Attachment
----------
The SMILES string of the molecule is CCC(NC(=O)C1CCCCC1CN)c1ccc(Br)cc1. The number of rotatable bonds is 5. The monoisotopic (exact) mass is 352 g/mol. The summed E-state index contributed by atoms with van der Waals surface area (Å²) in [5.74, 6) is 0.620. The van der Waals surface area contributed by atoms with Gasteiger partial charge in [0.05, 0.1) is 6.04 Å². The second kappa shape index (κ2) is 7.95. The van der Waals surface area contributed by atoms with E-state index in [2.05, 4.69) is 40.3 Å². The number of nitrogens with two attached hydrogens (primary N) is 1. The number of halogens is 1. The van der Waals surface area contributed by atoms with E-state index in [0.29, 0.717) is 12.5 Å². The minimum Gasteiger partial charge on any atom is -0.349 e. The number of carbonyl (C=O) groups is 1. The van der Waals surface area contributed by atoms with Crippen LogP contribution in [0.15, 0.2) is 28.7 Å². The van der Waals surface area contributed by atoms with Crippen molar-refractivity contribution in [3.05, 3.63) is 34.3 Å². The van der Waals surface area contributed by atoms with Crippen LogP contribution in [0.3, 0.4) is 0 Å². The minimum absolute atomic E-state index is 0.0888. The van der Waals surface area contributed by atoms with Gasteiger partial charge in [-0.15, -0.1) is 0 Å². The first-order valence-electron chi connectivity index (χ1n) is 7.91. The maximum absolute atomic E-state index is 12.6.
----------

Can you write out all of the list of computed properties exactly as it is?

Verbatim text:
The SMILES string of the molecule is CCC(NC(=O)C1CCCCC1CN)c1ccc(Br)cc1. The number of rotatable bonds is 5. The monoisotopic (exact) mass is 352 g/mol. The summed E-state index contributed by atoms with van der Waals surface area (Å²) in [5.74, 6) is 0.620. The van der Waals surface area contributed by atoms with Gasteiger partial charge in [0.05, 0.1) is 6.04 Å². The second kappa shape index (κ2) is 7.95. The van der Waals surface area contributed by atoms with E-state index in [2.05, 4.69) is 40.3 Å². The number of nitrogens with two attached hydrogens (primary N) is 1. The number of halogens is 1. The van der Waals surface area contributed by atoms with E-state index in [0.29, 0.717) is 12.5 Å². The minimum Gasteiger partial charge on any atom is -0.349 e. The number of carbonyl (C=O) groups is 1. The van der Waals surface area contributed by atoms with Crippen LogP contribution in [0.15, 0.2) is 28.7 Å². The van der Waals surface area contributed by atoms with Crippen molar-refractivity contribution in [3.05, 3.63) is 34.3 Å². The van der Waals surface area contributed by atoms with Crippen LogP contribution in [0.3, 0.4) is 0 Å². The minimum absolute atomic E-state index is 0.0888. The van der Waals surface area contributed by atoms with Gasteiger partial charge in [-0.15, -0.1) is 0 Å². The first-order valence-electron chi connectivity index (χ1n) is 7.91. The maximum absolute atomic E-state index is 12.6.